Weeks after approving some 36 cannabis licenses in New York State—including 7 in the Finger Lakes region—New York State is cracking down on businesses selling illegal cannabis.
Governor Kathy Hochul made the announcement recently and heralded results of initial enforcement actions against unlicensed cannabis businesses.
The effort is led by the New York State Office of Cannabis Management (OCM) and the Department of Taxation and Finance (DTF) which was authorized under a new law Hochul signed in May as part of the state's 2023 budget.
Since June 7, the organizations have already “inspected” 33 dispensaries in New York, Ithaca and Binghamton that are not licensed to sell cannabis.
"We can now crack down on businesses that sell illegal cannabis, and I'm pleased to report that we've seized nearly $11 million in the first three weeks of our efforts to keep illegal products off the streets," Hochul said. "Unlicensed businesses are breaking our laws, endangering public health and undermining the legal cannabis market, and with powerful new tools in our tool belt, we're sending a clear and strong message– If you sell illegal cannabis in New York, you will be caught and stopped."
“OCM is committed to protecting public health and ensuring consumer safety," New York State Office of Cannabis Control Executive Director Chris Alexander said.
David Tulley, 42, who owns cannabis businesses in Wayne and Cayuga Counties, had both his businesses raided. According to fingerlakes1.com, Tulley, who lives in Lyons, was charged with one count of obstruction after impeding an investigation by the Office of Cannabis Management and Department of Taxation and Finance from performing their duties during a raid of his Lyons business.
Fingerlakes1 says he plans to fight the charges.
OCM and DTF say they will continue their efforts to “ensure a fair and regulated marketplace.” Both agencies issued violations to 31 cannabis businesses, seizing and cataloging at least 1,000 pounds of illegal cannabis, with an estimated street value of nearly $11 million, with more still to be tabulated. Enforcement continues every week across the state, and OCM is actively recruiting more officers with the goal of stopping the illegal sale of cannabis.
New executive legislation passed as part of the budget allowed OCM to impose civil penalties on unlicensed cannabis businesses with fines starting at $10,000 per day and up to $20,000 per day for the most egregious behavior. The new law also gave the agency the power to seek a state court order to lock up companies found to have violated the law, among other penalties. In addition, the law makes it a crime to sell hemp and hemp products without a sales license.
In addition to the powers given to the OCM, the new executive law gives the DTF the power to conduct regulatory audits of businesses that sell cannabis to determine if taxes have been properly paid and seek civil penalties if they have not. The law also creates a new tax evasion offense for companies that willfully fail to collect or fail to pay the required cannabis tax, or knowingly possess taxable but unpaid cannabis for sale.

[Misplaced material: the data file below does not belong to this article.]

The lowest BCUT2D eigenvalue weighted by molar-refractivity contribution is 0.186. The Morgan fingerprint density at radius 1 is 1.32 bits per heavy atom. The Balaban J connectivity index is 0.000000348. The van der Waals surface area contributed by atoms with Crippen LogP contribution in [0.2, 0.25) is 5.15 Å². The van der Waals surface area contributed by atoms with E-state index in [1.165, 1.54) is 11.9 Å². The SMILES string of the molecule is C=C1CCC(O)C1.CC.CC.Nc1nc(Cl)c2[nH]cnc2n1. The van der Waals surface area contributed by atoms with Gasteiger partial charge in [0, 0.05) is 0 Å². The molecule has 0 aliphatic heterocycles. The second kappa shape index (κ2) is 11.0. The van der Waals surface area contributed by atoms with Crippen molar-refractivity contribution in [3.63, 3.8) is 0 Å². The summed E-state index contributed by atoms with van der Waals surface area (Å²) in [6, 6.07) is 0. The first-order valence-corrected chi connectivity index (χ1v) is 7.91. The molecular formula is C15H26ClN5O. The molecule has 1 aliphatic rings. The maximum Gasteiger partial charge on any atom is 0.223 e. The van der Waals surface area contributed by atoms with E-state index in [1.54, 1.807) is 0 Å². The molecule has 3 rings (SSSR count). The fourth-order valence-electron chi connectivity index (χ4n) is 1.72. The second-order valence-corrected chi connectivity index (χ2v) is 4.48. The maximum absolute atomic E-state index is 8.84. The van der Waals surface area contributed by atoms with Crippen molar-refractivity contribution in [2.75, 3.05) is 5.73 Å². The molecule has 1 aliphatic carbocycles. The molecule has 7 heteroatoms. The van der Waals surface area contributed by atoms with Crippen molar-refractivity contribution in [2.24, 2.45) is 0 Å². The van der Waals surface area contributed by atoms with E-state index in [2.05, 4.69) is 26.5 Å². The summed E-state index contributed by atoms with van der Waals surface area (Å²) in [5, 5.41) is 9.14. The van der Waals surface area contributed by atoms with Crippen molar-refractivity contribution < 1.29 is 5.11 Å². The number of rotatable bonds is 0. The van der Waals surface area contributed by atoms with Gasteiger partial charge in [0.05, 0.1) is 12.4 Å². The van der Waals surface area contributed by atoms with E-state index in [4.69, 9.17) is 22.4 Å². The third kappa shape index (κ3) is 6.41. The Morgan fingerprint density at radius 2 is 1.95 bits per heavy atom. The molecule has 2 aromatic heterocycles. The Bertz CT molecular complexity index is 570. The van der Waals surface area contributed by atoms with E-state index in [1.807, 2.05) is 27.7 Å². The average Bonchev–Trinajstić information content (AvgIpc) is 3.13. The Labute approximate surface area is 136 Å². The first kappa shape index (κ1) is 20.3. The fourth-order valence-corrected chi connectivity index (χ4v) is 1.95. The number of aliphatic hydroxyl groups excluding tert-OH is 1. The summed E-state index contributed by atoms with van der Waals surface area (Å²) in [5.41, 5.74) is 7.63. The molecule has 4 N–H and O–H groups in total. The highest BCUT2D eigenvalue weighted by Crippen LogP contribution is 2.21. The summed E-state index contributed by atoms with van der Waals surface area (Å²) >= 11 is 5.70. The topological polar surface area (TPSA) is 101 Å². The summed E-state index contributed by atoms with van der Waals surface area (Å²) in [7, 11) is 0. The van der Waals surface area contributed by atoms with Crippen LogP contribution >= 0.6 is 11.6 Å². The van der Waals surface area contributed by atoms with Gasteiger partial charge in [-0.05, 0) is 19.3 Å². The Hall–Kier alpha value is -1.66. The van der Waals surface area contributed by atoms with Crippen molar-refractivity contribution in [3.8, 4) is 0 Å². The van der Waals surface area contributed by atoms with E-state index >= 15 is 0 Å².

Empire State Development President, CEO and Commissioner Hope Knight, newly appointed to serve on the Cannabis Control Board (CCB) said, "Governor Hochul's vision for a state-led cannabis regulatory framework and market sets the national standard.”
31 businesses that illegally sold cannabis had orders to cease unlicensed activity posted outside their doors. Those companies must now attend an administrative hearing to determine their final fines and penalties. Violation of the order may result in an additional fine of $5,000, and may be subject to additional violations and tax code penalties.
After these initial inspections, the OCM and DTF monitor the inspected locations to ensure that unauthorized activity ceases. If persistent unlicensed operations are found to continue, OCM can ask the state Supreme Court to lock down the business premises until the area complies with the Cannabis Act and related regulations.
If an unlicensed location is found to continue selling cannabis products after OCM issues a Notice of Violation/Order to Cease, an additional per-day penalty of up to $20,000 may be assessed by an Administrative Law Judge. Further, should the unlicensed business remove the OCM Notice of Violation or Warning affixed to the business storefront, the business is subject to a fine of up to $5,000.
"Illegal [cannabis] shops endanger the health, safety and welfare of the public with untested unregulated products, but also confuse the public by trying to operate their businesses and products under license and sanctions when not permitted,” noted New York State Assembly Majority Leader Crystal People-Stokes.